So what makes Paul Ryan such a bold pick and potentially such a risky one is the detailed budget plan he has now twice passed through the GOP-controlled House. That plan has not passed the Senate, and President Obama says if it reached his desk, he'd veto it. The heart of Ryan's plan calls for dramatic changes to the nation's largest government health programs, Medicare and Medicaid.
With us now to discuss what those changes could mean for the campaign and the country should Romney and Ryan win the race is NPR's Julie Rovner. Julie, hello.
Originally published on Sat August 11, 2012 4:25 pm
GOP presidential candidate Mitt Romney's choice of Rep. Paul Ryan as his running mate seems to be uniting both Republicans and Democrats. The GOP is embracing the young, wonky addition to the ticket, while the left seems happy to be taking him on.
Here's a quick look at the pluses and minuses of the decision, from the point of view of the man at the top of the ticket.
Originally published on Mon August 13, 2012 10:07 am
Who Is He? The young chairman of the House Budget Committee came to national prominence as architect of a Republican budget plan after the GOP took the House in the 2010 midterm elections. Ryan's plan would slash government spending, simplify tax laws while cutting taxes on the wealthy, and fundamentally change entitlement programs, including Medicare and Medicaid.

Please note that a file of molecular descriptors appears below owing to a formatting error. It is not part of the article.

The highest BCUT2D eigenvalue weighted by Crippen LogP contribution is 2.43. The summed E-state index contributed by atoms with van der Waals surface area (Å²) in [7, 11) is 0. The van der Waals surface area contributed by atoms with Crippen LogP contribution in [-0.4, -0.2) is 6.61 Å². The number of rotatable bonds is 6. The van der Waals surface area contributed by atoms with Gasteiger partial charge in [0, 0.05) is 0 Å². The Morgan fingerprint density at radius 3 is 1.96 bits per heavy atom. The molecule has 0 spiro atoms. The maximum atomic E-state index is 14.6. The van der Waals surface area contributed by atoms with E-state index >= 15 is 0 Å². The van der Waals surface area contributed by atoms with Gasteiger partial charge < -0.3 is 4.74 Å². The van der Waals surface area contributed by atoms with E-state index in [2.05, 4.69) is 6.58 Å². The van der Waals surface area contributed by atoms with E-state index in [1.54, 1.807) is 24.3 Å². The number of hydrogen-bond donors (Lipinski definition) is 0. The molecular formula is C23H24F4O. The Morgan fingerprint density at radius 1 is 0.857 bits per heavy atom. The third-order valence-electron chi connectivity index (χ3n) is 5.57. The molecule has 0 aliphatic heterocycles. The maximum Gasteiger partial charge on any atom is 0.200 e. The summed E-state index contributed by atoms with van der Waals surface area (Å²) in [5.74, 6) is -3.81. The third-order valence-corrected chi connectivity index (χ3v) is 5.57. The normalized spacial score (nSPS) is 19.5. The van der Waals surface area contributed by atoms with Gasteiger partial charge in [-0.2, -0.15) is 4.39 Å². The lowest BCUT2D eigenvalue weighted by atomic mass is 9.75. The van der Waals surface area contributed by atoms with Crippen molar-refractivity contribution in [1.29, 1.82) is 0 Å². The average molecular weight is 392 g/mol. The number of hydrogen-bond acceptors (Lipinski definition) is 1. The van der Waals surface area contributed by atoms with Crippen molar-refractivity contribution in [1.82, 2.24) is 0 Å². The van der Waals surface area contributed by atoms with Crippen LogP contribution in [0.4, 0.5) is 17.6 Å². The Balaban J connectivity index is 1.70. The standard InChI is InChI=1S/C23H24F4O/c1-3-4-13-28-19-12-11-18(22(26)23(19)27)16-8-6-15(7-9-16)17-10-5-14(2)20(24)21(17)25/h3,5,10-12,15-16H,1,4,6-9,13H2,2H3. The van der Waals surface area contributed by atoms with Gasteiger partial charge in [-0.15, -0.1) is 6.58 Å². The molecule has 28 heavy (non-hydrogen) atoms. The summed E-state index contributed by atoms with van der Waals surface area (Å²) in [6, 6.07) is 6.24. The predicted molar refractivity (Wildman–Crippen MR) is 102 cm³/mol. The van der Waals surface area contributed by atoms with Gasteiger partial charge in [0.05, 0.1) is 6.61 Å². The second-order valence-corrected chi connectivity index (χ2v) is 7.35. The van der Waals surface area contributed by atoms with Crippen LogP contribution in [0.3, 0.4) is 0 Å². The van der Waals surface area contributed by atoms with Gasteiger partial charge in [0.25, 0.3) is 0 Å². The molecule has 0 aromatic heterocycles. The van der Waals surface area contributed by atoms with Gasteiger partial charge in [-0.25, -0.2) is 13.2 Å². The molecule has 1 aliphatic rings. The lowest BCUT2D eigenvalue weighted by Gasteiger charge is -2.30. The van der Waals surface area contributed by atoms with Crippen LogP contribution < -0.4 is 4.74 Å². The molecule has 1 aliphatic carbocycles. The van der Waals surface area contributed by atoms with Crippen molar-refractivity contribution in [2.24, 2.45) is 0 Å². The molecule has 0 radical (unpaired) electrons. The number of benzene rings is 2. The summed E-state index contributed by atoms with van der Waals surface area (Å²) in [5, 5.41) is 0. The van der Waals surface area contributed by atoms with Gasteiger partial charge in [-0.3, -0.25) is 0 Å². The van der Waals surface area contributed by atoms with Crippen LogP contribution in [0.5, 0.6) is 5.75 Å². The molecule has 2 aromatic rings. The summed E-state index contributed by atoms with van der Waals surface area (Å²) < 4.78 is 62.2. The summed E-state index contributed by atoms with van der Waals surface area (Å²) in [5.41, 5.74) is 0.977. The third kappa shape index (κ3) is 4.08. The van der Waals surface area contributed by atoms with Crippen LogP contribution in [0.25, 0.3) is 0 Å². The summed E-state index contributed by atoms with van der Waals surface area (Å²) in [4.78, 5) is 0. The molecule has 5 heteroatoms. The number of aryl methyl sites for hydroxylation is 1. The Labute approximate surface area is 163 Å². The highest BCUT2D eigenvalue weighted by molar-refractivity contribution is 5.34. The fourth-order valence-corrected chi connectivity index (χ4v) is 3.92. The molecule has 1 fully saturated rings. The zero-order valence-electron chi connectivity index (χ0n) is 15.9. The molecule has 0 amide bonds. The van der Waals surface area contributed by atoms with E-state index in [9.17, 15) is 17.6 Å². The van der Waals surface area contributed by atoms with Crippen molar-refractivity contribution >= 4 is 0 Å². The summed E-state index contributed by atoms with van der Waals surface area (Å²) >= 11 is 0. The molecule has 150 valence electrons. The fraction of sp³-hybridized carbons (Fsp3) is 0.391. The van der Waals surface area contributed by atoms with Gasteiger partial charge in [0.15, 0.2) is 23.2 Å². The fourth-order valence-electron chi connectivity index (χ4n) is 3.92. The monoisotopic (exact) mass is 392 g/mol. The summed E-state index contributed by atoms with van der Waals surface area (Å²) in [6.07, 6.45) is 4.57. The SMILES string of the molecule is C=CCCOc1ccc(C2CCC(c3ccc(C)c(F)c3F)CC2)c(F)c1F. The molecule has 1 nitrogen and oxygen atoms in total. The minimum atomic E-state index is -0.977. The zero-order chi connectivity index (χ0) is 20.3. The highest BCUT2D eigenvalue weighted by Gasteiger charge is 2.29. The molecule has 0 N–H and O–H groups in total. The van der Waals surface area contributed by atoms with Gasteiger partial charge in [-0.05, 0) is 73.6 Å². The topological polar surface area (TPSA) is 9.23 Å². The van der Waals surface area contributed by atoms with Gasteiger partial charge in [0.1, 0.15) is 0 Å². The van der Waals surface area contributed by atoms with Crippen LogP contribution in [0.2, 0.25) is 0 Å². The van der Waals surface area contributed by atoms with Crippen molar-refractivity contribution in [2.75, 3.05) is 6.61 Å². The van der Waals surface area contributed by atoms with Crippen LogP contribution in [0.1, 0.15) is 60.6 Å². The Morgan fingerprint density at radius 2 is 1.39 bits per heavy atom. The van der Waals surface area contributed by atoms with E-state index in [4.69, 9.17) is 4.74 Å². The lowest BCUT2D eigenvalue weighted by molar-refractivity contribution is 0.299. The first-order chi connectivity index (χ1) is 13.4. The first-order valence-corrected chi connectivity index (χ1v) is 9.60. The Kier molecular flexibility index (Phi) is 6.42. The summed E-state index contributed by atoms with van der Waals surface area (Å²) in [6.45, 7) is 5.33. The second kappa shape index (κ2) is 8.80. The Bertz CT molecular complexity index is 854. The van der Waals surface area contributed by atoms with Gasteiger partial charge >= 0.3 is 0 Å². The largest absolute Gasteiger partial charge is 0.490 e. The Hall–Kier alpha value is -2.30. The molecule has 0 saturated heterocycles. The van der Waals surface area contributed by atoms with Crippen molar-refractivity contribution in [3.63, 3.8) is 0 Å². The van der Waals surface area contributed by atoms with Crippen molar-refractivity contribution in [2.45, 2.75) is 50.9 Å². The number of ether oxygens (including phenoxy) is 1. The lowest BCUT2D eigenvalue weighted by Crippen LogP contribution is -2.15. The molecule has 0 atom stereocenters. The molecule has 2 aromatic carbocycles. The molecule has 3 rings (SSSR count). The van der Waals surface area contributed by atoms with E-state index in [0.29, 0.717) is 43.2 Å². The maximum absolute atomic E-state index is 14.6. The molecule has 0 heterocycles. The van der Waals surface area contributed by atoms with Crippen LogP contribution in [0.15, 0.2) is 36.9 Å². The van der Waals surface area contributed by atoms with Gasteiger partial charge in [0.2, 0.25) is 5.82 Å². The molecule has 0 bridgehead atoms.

Republican presidential candidate Mitt Romney discarded his increasingly inert better-safe-than-sorry campaign strategy Saturday when he named budget hawk and Democratic bete noire Rep. Paul Ryan of Wisconsin as his running mate.
It will be a while before we know if presidential candidate Mitt Romney's pick of Rep. Paul Ryan to join the Republican ticket will be a plus or minus for his campaign.
In my view, not since Jack Kennedy picked Lyndon Johnson has the choice of a running mate truly affected the outcome in November. LBJ did, after all, help bring Texas to the Democratic fold in 1960. But the record for subsequent No. 2s is a bit mixed. Here's my scorecard:
There have been a number of instances in recent history where the choice of a vice presidential running mate was an important stepping stone toward winning in the fall.
Of course, it's much too early to know how much of a difference GOP presidential candidate Mitt Romney's choice of Wisconsin Rep. Paul Ryan will make. In the meantime, here is my subjective list of the top five instances in the past half-century or so where a selection of a running mate was crucial to victory: